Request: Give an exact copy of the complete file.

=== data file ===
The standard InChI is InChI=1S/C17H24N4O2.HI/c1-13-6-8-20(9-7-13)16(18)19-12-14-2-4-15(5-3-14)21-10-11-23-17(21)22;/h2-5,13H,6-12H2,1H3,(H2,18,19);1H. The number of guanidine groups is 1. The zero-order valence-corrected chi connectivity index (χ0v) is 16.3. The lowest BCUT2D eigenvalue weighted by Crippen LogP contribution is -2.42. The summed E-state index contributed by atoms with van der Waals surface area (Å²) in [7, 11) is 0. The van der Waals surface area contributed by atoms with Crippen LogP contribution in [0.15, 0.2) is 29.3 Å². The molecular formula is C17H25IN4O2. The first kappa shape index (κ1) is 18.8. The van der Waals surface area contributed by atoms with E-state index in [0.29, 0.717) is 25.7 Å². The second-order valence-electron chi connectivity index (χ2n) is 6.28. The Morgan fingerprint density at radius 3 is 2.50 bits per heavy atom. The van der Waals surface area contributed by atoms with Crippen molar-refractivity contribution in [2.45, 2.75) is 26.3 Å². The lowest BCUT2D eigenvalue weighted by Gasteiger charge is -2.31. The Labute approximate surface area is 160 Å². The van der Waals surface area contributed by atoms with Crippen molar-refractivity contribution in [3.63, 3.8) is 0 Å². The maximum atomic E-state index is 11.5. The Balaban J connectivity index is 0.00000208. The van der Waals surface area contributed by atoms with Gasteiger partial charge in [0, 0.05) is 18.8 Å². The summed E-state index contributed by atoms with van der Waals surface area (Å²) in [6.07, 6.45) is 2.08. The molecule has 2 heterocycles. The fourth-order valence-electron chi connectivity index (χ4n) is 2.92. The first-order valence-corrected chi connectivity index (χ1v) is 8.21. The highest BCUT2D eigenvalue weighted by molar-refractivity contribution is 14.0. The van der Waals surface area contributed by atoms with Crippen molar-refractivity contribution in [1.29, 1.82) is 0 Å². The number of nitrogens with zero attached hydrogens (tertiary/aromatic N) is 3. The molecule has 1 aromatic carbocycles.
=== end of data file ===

The standard InChI is InChI=1S/C17H24N4O2.HI/c1-13-6-8-20(9-7-13)16(18)19-12-14-2-4-15(5-3-14)21-10-11-23-17(21)22;/h2-5,13H,6-12H2,1H3,(H2,18,19);1H. The number of guanidine groups is 1. The zero-order valence-corrected chi connectivity index (χ0v) is 16.3. The lowest BCUT2D eigenvalue weighted by Crippen LogP contribution is -2.42. The summed E-state index contributed by atoms with van der Waals surface area (Å²) in [7, 11) is 0. The van der Waals surface area contributed by atoms with Crippen LogP contribution in [0.15, 0.2) is 29.3 Å². The molecular formula is C17H25IN4O2. The first kappa shape index (κ1) is 18.8. The van der Waals surface area contributed by atoms with E-state index in [0.29, 0.717) is 25.7 Å². The second-order valence-electron chi connectivity index (χ2n) is 6.28. The Morgan fingerprint density at radius 3 is 2.50 bits per heavy atom. The van der Waals surface area contributed by atoms with Crippen molar-refractivity contribution in [2.45, 2.75) is 26.3 Å². The lowest BCUT2D eigenvalue weighted by Gasteiger charge is -2.31. The Labute approximate surface area is 160 Å². The van der Waals surface area contributed by atoms with Crippen molar-refractivity contribution in [3.63, 3.8) is 0 Å². The maximum atomic E-state index is 11.5. The Balaban J connectivity index is 0.00000208. The van der Waals surface area contributed by atoms with Gasteiger partial charge in [0, 0.05) is 18.8 Å². The summed E-state index contributed by atoms with van der Waals surface area (Å²) in [6.07, 6.45) is 2.08. The molecule has 2 heterocycles. The fourth-order valence-electron chi connectivity index (χ4n) is 2.92. The first-order valence-corrected chi connectivity index (χ1v) is 8.21. The highest BCUT2D eigenvalue weighted by molar-refractivity contribution is 14.0. The van der Waals surface area contributed by atoms with Crippen molar-refractivity contribution in [1.29, 1.82) is 0 Å². The number of nitrogens with zero attached hydrogens (tertiary/aromatic N) is 3. The molecule has 1 aromatic carbocycles.